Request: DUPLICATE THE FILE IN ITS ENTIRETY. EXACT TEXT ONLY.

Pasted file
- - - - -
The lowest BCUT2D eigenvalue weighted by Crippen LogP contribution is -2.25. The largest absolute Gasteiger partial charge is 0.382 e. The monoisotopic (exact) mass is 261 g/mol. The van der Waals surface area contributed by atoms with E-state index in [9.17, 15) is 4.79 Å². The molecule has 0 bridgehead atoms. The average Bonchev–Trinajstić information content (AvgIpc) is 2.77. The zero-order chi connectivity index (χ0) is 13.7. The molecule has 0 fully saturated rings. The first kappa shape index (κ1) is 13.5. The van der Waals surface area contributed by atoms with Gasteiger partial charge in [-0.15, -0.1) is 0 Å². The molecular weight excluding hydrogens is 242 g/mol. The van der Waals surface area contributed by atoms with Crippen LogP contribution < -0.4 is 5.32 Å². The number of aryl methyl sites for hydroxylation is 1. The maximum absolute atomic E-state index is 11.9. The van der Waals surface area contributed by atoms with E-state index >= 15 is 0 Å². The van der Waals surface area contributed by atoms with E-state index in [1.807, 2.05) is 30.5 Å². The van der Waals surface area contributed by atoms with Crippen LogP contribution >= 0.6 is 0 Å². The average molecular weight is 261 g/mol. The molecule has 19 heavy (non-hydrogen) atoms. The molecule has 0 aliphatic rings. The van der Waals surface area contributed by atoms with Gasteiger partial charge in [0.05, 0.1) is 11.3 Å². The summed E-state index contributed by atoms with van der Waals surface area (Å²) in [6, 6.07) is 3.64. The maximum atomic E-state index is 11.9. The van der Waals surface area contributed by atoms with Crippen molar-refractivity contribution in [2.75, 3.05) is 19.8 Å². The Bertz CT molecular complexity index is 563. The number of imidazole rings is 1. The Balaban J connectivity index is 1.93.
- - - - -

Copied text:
The lowest BCUT2D eigenvalue weighted by Crippen LogP contribution is -2.25. The largest absolute Gasteiger partial charge is 0.382 e. The monoisotopic (exact) mass is 261 g/mol. The van der Waals surface area contributed by atoms with E-state index in [9.17, 15) is 4.79 Å². The molecule has 0 bridgehead atoms. The average Bonchev–Trinajstić information content (AvgIpc) is 2.77. The zero-order chi connectivity index (χ0) is 13.7. The molecule has 0 fully saturated rings. The first kappa shape index (κ1) is 13.5. The van der Waals surface area contributed by atoms with Gasteiger partial charge in [-0.15, -0.1) is 0 Å². The molecular weight excluding hydrogens is 242 g/mol. The van der Waals surface area contributed by atoms with Crippen LogP contribution < -0.4 is 5.32 Å². The number of aryl methyl sites for hydroxylation is 1. The maximum absolute atomic E-state index is 11.9. The van der Waals surface area contributed by atoms with E-state index >= 15 is 0 Å². The van der Waals surface area contributed by atoms with E-state index in [1.807, 2.05) is 30.5 Å². The van der Waals surface area contributed by atoms with Crippen LogP contribution >= 0.6 is 0 Å². The average molecular weight is 261 g/mol. The molecule has 19 heavy (non-hydrogen) atoms. The molecule has 0 aliphatic rings. The van der Waals surface area contributed by atoms with Gasteiger partial charge in [0.05, 0.1) is 11.3 Å². The summed E-state index contributed by atoms with van der Waals surface area (Å²) in [6, 6.07) is 3.64. The maximum atomic E-state index is 11.9. The van der Waals surface area contributed by atoms with Crippen molar-refractivity contribution in [2.75, 3.05) is 19.8 Å². The Bertz CT molecular complexity index is 563. The number of imidazole rings is 1. The Balaban J connectivity index is 1.93.